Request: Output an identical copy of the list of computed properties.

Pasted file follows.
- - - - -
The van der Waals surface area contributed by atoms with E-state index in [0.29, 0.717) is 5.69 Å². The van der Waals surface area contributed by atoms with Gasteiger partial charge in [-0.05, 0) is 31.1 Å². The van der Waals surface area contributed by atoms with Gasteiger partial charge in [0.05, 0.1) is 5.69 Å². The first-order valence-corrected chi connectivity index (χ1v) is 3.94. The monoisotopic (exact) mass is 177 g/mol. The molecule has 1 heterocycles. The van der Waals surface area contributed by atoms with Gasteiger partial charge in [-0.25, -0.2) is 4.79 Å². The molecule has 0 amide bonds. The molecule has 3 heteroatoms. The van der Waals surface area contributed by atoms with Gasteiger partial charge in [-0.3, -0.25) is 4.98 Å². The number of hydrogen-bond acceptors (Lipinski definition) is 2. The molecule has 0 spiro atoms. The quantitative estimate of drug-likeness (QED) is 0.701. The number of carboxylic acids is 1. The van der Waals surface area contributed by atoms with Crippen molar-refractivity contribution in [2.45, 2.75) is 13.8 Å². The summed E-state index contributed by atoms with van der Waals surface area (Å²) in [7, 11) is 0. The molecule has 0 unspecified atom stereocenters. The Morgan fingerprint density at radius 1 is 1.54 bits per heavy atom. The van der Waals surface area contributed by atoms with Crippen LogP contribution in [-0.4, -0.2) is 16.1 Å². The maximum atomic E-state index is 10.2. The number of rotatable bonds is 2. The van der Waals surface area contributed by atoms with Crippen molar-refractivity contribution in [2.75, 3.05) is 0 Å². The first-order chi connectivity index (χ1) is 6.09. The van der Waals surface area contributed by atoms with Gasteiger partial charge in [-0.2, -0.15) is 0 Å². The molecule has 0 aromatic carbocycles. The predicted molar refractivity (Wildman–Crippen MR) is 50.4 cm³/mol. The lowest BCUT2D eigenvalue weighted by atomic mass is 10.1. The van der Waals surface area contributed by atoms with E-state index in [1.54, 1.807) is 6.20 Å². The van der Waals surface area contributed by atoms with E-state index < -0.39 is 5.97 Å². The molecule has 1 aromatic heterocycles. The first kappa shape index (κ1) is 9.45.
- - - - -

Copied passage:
The van der Waals surface area contributed by atoms with E-state index in [0.29, 0.717) is 5.69 Å². The van der Waals surface area contributed by atoms with Gasteiger partial charge in [-0.05, 0) is 31.1 Å². The van der Waals surface area contributed by atoms with Gasteiger partial charge in [0.05, 0.1) is 5.69 Å². The first-order valence-corrected chi connectivity index (χ1v) is 3.94. The monoisotopic (exact) mass is 177 g/mol. The molecule has 1 heterocycles. The van der Waals surface area contributed by atoms with Gasteiger partial charge in [-0.25, -0.2) is 4.79 Å². The molecule has 0 amide bonds. The molecule has 3 heteroatoms. The van der Waals surface area contributed by atoms with Gasteiger partial charge in [-0.3, -0.25) is 4.98 Å². The number of hydrogen-bond acceptors (Lipinski definition) is 2. The molecule has 0 spiro atoms. The quantitative estimate of drug-likeness (QED) is 0.701. The number of carboxylic acids is 1. The van der Waals surface area contributed by atoms with Crippen molar-refractivity contribution in [2.45, 2.75) is 13.8 Å². The summed E-state index contributed by atoms with van der Waals surface area (Å²) in [7, 11) is 0. The molecule has 0 unspecified atom stereocenters. The Morgan fingerprint density at radius 1 is 1.54 bits per heavy atom. The van der Waals surface area contributed by atoms with Crippen LogP contribution in [-0.4, -0.2) is 16.1 Å². The maximum atomic E-state index is 10.2. The number of rotatable bonds is 2. The van der Waals surface area contributed by atoms with Crippen molar-refractivity contribution in [2.75, 3.05) is 0 Å². The first-order chi connectivity index (χ1) is 6.09. The van der Waals surface area contributed by atoms with Gasteiger partial charge in [-0.2, -0.15) is 0 Å². The molecule has 0 aromatic carbocycles. The predicted molar refractivity (Wildman–Crippen MR) is 50.4 cm³/mol. The lowest BCUT2D eigenvalue weighted by atomic mass is 10.1. The van der Waals surface area contributed by atoms with E-state index in [1.54, 1.807) is 6.20 Å². The van der Waals surface area contributed by atoms with E-state index < -0.39 is 5.97 Å². The molecule has 1 aromatic heterocycles. The first kappa shape index (κ1) is 9.45.